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The end is near for analogue radio... Part 3, satellite Freeview online and DAB

Around the turn of the millennium, radio found new ways to get from studio to listener: satellite, cable, two new forms of terrestrial and over the internet, but the real revolution has been in listening choice.

Around the turn of the millennium, radio found new ways to get
published on UK Free TV

Radio in the Sky

Looking back to Astra UK Channels in 1997, we can see one interesting development for radio was the inclusion of the BBC Radio services on the Astra 1 analogue TV service.

As each transponder could carry six associated audio feeds, UK Gold had BBC World Service and Radios 2, 4 and 5 Live in mono, and Living carried Radios 1 and 3 in stereo. In addition, Virgin Radio, which was a mono AM service could be heard in stereo from the Astra 1 satellites.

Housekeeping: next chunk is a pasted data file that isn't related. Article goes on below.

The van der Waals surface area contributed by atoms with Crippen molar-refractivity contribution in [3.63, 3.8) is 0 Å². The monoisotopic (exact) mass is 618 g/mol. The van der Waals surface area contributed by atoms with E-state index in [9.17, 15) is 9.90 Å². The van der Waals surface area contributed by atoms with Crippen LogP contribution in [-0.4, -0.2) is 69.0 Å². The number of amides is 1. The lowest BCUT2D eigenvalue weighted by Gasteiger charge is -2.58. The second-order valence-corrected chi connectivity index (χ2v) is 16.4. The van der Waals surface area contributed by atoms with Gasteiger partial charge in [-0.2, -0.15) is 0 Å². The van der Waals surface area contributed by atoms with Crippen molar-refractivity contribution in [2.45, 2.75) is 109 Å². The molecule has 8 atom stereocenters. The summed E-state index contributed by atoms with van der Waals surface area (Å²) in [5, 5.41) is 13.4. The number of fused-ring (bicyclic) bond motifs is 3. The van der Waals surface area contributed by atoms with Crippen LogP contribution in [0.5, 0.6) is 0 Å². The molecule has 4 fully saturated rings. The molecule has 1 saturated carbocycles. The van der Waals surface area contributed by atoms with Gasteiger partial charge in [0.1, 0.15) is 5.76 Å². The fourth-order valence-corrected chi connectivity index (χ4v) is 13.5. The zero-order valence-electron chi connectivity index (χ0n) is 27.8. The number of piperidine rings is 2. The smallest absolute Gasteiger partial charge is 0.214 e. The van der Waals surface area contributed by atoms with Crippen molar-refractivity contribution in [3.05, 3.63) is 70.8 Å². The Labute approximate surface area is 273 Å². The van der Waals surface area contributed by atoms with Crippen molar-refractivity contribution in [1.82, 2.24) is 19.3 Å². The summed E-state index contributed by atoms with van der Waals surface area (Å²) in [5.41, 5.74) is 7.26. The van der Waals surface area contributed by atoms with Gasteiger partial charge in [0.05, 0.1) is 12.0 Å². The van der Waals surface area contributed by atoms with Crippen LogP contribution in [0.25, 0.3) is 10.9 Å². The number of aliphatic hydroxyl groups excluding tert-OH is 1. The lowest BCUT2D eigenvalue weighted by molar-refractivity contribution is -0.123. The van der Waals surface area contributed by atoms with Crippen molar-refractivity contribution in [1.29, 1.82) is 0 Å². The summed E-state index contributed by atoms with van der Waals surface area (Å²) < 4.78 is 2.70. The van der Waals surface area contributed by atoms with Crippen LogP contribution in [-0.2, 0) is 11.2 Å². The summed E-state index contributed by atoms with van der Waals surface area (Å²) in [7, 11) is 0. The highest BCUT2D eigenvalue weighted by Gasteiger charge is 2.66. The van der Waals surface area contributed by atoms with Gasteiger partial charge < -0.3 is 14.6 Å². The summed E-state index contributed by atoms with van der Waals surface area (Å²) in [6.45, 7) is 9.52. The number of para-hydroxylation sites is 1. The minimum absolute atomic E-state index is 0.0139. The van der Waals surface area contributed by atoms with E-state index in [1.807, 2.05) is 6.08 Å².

For this reason, it almost came by accident that on 1st October 1998, the new Sky Digital television service would also include lots of digital radio stations. With an abundance of capacity and the radio stations could take advantage of the MPEG2 layer III audio system (aka "MP3") and provide many radio stations in high quality stereo. The inclusion of radio stations in the channel numbers also meant that listeners could tune into radio stations without any difficult tuning issues.


Of course, the first "official" digital radio service developed out of the Eureka 147 project - see DAB: an introduction to the Eureka DAB System and a guide to how it works, which gave the world MPEG-1 layer II audio MPEG-1 Audio Layer II.

The BBC started test transmissions of DAB in January 1990, and its national DAB multiplex went on air in 1995.